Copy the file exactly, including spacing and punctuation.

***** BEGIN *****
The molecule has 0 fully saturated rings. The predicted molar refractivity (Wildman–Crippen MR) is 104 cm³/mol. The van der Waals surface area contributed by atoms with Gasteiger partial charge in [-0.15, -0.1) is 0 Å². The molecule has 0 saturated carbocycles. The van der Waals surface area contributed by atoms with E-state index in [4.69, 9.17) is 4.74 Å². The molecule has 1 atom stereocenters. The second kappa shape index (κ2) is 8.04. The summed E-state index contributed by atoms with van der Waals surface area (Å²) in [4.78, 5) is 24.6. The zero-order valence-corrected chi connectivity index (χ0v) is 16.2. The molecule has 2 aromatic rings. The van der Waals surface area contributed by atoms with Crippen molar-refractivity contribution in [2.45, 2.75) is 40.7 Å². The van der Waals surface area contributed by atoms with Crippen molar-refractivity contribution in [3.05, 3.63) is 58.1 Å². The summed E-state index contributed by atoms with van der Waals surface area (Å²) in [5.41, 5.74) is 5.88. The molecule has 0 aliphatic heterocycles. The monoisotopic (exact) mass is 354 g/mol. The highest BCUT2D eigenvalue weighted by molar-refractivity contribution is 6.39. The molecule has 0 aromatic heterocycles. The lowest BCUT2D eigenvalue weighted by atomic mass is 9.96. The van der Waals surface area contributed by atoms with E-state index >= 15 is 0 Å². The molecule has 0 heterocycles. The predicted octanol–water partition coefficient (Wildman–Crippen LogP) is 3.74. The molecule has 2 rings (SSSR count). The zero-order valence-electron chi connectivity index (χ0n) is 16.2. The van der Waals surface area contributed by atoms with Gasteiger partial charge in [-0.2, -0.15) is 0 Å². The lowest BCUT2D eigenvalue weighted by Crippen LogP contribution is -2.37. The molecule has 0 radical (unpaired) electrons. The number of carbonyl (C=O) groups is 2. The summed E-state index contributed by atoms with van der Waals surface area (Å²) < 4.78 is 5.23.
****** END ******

The molecule has 0 fully saturated rings. The predicted molar refractivity (Wildman–Crippen MR) is 104 cm³/mol. The van der Waals surface area contributed by atoms with Gasteiger partial charge in [-0.15, -0.1) is 0 Å². The molecule has 0 saturated carbocycles. The van der Waals surface area contributed by atoms with E-state index in [4.69, 9.17) is 4.74 Å². The molecule has 1 atom stereocenters. The second kappa shape index (κ2) is 8.04. The summed E-state index contributed by atoms with van der Waals surface area (Å²) in [4.78, 5) is 24.6. The zero-order valence-corrected chi connectivity index (χ0v) is 16.2. The molecule has 2 aromatic rings. The van der Waals surface area contributed by atoms with Crippen molar-refractivity contribution in [2.45, 2.75) is 40.7 Å². The van der Waals surface area contributed by atoms with Crippen molar-refractivity contribution in [3.05, 3.63) is 58.1 Å². The summed E-state index contributed by atoms with van der Waals surface area (Å²) in [5.41, 5.74) is 5.88. The molecule has 0 aliphatic heterocycles. The monoisotopic (exact) mass is 354 g/mol. The highest BCUT2D eigenvalue weighted by molar-refractivity contribution is 6.39. The molecule has 0 aromatic heterocycles. The lowest BCUT2D eigenvalue weighted by atomic mass is 9.96. The van der Waals surface area contributed by atoms with E-state index >= 15 is 0 Å². The molecule has 0 heterocycles. The predicted octanol–water partition coefficient (Wildman–Crippen LogP) is 3.74. The molecule has 2 rings (SSSR count). The zero-order valence-electron chi connectivity index (χ0n) is 16.2. The van der Waals surface area contributed by atoms with Gasteiger partial charge in [-0.2, -0.15) is 0 Å². The lowest BCUT2D eigenvalue weighted by Crippen LogP contribution is -2.37. The molecule has 0 radical (unpaired) electrons. The number of carbonyl (C=O) groups is 2. The summed E-state index contributed by atoms with van der Waals surface area (Å²) < 4.78 is 5.23.